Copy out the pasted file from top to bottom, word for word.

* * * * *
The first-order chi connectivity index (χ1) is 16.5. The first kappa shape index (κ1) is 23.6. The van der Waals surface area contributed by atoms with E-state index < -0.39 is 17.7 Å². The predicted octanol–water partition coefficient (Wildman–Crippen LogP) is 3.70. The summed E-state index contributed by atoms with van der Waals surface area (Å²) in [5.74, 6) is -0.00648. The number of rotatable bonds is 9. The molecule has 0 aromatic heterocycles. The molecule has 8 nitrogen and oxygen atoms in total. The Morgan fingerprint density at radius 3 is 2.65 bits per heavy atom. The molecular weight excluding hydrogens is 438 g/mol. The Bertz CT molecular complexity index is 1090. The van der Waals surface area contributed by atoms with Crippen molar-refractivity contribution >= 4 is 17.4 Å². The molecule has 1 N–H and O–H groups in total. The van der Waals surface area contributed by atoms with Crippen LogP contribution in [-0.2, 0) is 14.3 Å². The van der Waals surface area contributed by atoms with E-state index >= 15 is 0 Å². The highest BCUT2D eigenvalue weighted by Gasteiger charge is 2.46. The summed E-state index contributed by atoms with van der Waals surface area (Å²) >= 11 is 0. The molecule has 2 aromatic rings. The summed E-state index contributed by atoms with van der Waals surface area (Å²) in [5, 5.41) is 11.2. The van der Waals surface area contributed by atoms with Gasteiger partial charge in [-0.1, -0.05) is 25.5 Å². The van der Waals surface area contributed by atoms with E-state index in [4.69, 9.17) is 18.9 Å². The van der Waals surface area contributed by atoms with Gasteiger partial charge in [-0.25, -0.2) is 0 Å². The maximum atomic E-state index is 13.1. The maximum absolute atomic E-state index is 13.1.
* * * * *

The first-order chi connectivity index (χ1) is 16.5. The first kappa shape index (κ1) is 23.6. The van der Waals surface area contributed by atoms with E-state index < -0.39 is 17.7 Å². The predicted octanol–water partition coefficient (Wildman–Crippen LogP) is 3.70. The summed E-state index contributed by atoms with van der Waals surface area (Å²) in [5.74, 6) is -0.00648. The number of rotatable bonds is 9. The molecule has 0 aromatic heterocycles. The molecule has 8 nitrogen and oxygen atoms in total. The Morgan fingerprint density at radius 3 is 2.65 bits per heavy atom. The molecular weight excluding hydrogens is 438 g/mol. The Bertz CT molecular complexity index is 1090. The van der Waals surface area contributed by atoms with Crippen molar-refractivity contribution >= 4 is 17.4 Å². The molecule has 1 N–H and O–H groups in total. The van der Waals surface area contributed by atoms with Crippen LogP contribution in [-0.2, 0) is 14.3 Å². The van der Waals surface area contributed by atoms with E-state index >= 15 is 0 Å². The highest BCUT2D eigenvalue weighted by Gasteiger charge is 2.46. The summed E-state index contributed by atoms with van der Waals surface area (Å²) >= 11 is 0. The molecule has 2 aromatic rings. The summed E-state index contributed by atoms with van der Waals surface area (Å²) in [5, 5.41) is 11.2. The van der Waals surface area contributed by atoms with Gasteiger partial charge in [-0.1, -0.05) is 25.5 Å². The van der Waals surface area contributed by atoms with E-state index in [4.69, 9.17) is 18.9 Å². The van der Waals surface area contributed by atoms with Gasteiger partial charge in [-0.25, -0.2) is 0 Å². The maximum atomic E-state index is 13.1. The maximum absolute atomic E-state index is 13.1.